What exactly are the boundaries around the things we are likely to call physical? Do all material things have mass? But some of the elements of theoretical physics might not have mass. Do they have to take up space, or have determinate spatial location? Again, some theoretical entities lack these as well. Galen Strawson doesn’t provide guidelines for what to regard as being physical or material, but he’s willing to enlarge the boundaries so that consciousness counts as a physical entity.
It’s a bold and somewhat bewildering claim. One of the ways we’re likely to demarcate the physical is by excluding ideas or concepts from it. Ideas and concepts aren’t the same as consciousness, but they seem closely related — you need consciousness to experience ideas and concepts. Thinking of consciousness as physical runs against that line of thought, but why not? My own metaphor for understanding GS’s view is to think of consciousness as the heat generated by an electric blanket. It’s not a very good metaphor, since heat hasn’t seemed unphysical in the way that consciousness has to some, but the metaphor captures the idea that consciousness is something like a physical field generated by active components when they’re functioning in a certain way.
Interesting consequences follow. GS is not a dualist; everything, including consciousness, is physical (it’s just that consciousness can’t be reduced to brain states). (Exception: GS might be a dualist about numbers and concepts, but he doesn’t discuss it in these essays.) Each time a “consciousness field” is generated, it’s a new one — so we’re not necessarily the same numerical person after each dreamless sleep or state of unconsciousness. Similarly, each time I turn on my electric blanket, a new heat field is generated, though it’s very similar to the last one. GS also has a couple of essays against the importance of “narrative” for selves — he’s happily “episodic”, meaning that he feels no deep need for his actions to belong to some over-arching theme or story of his life. He does one thing, moves to another, and doesn’t need to see a continuous thread throughout. Moreover, he argues there is no need for such a continuous thread in order to be ethical.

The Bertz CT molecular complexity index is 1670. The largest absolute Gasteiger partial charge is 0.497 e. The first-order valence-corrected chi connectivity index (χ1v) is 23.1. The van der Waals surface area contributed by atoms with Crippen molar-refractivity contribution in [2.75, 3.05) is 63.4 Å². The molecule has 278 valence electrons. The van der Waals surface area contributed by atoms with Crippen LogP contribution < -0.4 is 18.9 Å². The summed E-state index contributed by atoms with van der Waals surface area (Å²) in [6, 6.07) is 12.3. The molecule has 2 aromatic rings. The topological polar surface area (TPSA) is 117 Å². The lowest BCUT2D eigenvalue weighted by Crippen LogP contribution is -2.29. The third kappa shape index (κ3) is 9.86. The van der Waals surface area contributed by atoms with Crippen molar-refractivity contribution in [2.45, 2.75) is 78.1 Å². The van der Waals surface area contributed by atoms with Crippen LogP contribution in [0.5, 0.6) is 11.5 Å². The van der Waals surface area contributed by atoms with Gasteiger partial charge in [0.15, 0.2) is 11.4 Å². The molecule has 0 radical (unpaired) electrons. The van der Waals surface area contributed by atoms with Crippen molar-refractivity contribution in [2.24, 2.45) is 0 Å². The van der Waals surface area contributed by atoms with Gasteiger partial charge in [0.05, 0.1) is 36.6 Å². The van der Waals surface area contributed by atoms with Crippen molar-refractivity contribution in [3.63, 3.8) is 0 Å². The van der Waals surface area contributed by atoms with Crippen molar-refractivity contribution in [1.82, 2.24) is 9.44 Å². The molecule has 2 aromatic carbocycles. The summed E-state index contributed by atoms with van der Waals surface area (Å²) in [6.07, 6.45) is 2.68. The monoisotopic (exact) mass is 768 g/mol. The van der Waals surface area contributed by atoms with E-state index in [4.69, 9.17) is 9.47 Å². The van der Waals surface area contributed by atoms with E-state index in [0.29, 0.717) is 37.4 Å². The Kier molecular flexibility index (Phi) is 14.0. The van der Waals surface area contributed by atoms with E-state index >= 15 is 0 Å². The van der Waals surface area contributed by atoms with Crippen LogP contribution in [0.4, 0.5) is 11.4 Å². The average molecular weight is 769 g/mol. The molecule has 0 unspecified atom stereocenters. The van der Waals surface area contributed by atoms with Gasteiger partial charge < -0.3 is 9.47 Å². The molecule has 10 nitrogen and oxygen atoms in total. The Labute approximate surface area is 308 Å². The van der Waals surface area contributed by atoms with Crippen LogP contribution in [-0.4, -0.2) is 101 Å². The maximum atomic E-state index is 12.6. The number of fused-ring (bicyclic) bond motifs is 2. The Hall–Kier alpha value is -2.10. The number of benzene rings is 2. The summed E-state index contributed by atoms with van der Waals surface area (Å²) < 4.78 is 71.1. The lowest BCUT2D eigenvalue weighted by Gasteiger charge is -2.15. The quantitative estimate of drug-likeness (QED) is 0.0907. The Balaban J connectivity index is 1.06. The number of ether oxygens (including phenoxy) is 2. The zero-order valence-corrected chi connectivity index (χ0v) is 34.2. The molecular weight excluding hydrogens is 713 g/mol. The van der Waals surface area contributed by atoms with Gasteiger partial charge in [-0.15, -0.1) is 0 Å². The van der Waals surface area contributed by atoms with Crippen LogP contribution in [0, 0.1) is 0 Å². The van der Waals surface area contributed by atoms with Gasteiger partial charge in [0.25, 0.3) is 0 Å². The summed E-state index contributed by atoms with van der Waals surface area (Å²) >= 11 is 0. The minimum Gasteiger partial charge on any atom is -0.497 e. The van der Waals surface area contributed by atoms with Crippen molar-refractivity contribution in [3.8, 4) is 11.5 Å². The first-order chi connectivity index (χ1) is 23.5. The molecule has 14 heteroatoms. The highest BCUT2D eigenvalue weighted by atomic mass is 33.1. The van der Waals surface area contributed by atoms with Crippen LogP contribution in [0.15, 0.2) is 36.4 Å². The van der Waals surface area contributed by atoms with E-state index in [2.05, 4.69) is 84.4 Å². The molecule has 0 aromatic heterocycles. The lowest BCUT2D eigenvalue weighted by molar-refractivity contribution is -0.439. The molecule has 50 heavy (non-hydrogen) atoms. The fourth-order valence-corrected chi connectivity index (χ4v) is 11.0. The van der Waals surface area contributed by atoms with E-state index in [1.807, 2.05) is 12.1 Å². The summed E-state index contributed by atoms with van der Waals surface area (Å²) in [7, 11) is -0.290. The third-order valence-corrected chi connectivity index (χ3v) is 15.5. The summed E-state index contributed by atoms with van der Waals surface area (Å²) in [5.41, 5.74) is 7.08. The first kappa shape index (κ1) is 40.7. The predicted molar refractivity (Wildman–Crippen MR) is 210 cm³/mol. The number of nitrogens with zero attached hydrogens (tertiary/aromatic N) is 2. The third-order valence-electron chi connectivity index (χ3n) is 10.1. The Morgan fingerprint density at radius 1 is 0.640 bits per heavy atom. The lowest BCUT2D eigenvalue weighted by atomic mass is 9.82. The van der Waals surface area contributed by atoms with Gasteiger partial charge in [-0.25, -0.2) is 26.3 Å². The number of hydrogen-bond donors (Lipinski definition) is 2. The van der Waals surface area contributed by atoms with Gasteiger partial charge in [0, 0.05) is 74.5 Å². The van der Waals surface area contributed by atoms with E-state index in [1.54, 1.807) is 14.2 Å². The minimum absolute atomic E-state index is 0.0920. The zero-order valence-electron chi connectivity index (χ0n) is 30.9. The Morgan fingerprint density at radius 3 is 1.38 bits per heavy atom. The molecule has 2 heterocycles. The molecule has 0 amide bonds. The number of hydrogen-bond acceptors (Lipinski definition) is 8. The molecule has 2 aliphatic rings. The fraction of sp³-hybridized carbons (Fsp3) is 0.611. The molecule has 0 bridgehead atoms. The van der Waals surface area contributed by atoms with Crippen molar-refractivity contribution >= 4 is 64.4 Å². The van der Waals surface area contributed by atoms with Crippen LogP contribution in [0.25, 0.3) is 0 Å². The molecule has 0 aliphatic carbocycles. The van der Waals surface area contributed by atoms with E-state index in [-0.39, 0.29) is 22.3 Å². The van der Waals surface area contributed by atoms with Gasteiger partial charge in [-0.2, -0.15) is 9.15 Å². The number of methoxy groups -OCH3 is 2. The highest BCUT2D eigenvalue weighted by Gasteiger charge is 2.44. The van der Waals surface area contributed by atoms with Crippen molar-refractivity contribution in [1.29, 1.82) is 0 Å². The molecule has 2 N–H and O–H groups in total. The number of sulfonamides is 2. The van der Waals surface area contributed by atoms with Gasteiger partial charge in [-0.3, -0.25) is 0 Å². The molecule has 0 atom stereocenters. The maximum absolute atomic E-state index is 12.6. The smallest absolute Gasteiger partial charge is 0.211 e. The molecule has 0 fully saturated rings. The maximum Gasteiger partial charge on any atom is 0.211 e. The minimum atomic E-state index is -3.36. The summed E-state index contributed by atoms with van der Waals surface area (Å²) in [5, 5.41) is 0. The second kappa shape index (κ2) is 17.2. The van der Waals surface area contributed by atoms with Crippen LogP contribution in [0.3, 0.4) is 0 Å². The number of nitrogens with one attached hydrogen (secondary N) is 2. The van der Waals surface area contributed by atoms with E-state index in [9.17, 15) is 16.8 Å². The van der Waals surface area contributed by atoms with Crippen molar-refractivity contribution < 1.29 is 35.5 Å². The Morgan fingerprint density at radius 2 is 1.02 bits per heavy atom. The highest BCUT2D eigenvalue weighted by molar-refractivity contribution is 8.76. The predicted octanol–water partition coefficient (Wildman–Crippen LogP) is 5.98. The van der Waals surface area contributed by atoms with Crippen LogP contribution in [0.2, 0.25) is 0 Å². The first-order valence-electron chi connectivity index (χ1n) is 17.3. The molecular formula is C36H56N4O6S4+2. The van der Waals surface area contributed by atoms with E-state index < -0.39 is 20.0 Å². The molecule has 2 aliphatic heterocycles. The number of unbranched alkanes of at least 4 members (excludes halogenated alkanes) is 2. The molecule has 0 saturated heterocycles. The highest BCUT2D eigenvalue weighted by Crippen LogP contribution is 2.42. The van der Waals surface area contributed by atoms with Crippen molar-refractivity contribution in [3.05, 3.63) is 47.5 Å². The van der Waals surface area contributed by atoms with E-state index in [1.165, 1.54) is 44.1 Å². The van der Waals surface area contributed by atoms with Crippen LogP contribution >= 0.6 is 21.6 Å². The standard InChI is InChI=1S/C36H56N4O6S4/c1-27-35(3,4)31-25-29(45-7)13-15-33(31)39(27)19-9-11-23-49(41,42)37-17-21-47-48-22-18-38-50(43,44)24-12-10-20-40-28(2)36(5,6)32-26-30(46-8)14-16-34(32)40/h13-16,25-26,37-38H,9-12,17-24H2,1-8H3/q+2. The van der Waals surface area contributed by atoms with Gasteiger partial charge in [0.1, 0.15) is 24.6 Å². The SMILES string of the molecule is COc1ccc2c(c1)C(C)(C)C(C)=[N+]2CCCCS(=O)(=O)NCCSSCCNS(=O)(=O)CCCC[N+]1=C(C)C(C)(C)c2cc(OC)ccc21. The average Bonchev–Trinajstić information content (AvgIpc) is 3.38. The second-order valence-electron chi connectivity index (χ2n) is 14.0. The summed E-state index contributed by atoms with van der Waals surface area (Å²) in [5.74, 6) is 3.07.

He’s also a hard determinist. He doesn’t see a lot of value in the compatibilist notion of freedom, and he thinks genuine freedom would be the capacity to be the total cause of one’s actions (a causa sui); but we lack this capacity. He doesn’t think there can be such a thing as ultimate moral responsibility.
What I really like about these essays is GS’s style and approach. He is a bit of an outsider to professional philosophy. That might seem incredible, since he is a professor at Reading, and the son of one of the more important philosophers of the second half of the 20th century (Peter Strawson). But he spent many years outside the discipline, working at the TLS and other places, before finally completing his phil degree. He has read very broadly in many areas (literature, science, Buddhism, psychology), and has read the Great Dead (at least the British early modern Great Dead) with considerable care. He’s very straightforward about his own shortcomings and isn’t afraid to show his own personality. Many of his essays are a dialogue with imagined objectors.
Indeed, as I read the essays, I often felt excited in the way that drew me first to philosophy. It’s fun to kick around cool ideas and see where they land, without fretting so much about what imagined critics might say. Why not think of consciousness as a physical force? Why not suppose that each time I wake up I’m a different “field” than I was when I went to bed? Why not accept that, in the end, no one is ultimately responsible for what they do? Fun ideas to mull over.